Lower back pain is something that will affect many people at some stage of their lives, but in this article I want to discuss how common lower back injuries are in the sporting world because I have just discovered a new infographic that has some interesting facts and figures:
First of all, it is interesting to note that female athletes are more likely to experience lower back pain than male athletes (33% v 26%) because I would have automatically assumed that men were much more likely to develop back problems than women because of their extra strength, intensity and exertion.
It was also interesting to see which sports cause the most damage because whilst it is unsurprising that 80% of weightlifters experience lower back pain, I wouldn’t have thought that 85% of gymnasts experience the same pains because their bodies are so flexible. However I guess all of the vigorous training and the various different body movements are bound to cause issues over time.
What is also noticeable is that more serious back injuries are most likely to occur in those people who play American football, rugby, water sports or ice hockey, which is unsurprising because these are all impact sports where the back could easily be injured as a result of collisions.
The statistics for individual sports were quite fascinating as well because swimmers have been found to be 3 times more likely to have disc degeneration, with baseball players 3.23 times more likely, whilst 30-50% of cyclists experience back pain at some point because of prolonged back curvature, which I can certainly relate to myself.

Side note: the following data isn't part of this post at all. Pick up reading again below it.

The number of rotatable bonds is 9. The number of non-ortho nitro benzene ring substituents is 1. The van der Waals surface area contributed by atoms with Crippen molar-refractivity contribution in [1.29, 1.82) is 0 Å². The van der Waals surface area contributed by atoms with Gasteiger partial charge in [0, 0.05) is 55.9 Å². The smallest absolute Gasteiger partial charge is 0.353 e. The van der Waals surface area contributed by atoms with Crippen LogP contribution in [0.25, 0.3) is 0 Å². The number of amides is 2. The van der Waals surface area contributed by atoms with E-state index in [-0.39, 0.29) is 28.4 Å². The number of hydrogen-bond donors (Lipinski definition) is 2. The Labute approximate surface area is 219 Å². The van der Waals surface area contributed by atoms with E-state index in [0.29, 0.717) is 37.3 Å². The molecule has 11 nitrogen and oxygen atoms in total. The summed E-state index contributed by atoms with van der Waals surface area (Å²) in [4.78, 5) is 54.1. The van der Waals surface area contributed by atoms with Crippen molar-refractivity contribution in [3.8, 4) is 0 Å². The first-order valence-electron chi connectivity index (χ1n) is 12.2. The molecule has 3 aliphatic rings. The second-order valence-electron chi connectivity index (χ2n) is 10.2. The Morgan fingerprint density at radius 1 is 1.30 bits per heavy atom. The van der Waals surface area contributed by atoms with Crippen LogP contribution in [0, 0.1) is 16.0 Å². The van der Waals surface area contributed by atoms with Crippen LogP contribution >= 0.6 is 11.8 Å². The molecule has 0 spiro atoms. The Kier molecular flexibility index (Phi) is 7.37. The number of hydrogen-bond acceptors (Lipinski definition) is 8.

In addition, 90% of all injuries on the professional golf circuit relate to the neck or back, with the most notable one being Tiger Woods because he has had multiple back operations and still continues to have recurring injuries that have effectively ended his career. Plus for amateur players, carrying your own bag doubles your chances of sustaining a back injury.
On a more general level, it has also been found that elite athletes are far more likely to experience disc degeneration than non-athletes (75% v 33%), but it is much less common amongst former athletes, presumably because they have learned how to train properly and know which activities are likely to cause pain.
Indeed this infographic points out that athletes who use proper form and avoid overtraining have fewer degenerative disc changes those those who don’t (21% v 62%).
Finally, what I like about this infographic is that although it has a lot of detailed statistics, it also leaves you with some useful tips that will help you to prevent any back problems.
For example, it stresses the importance of warming up, and points out that any exercise program should include core strengthening and stretching exercises, with more time devoted to flexibility and muscular balance if you want to avoid injury.
In addition, you need to avoid overtraining and give your body time to recover between workouts, and shouldn’t increase your training by more than 10% per week, which is all good advice.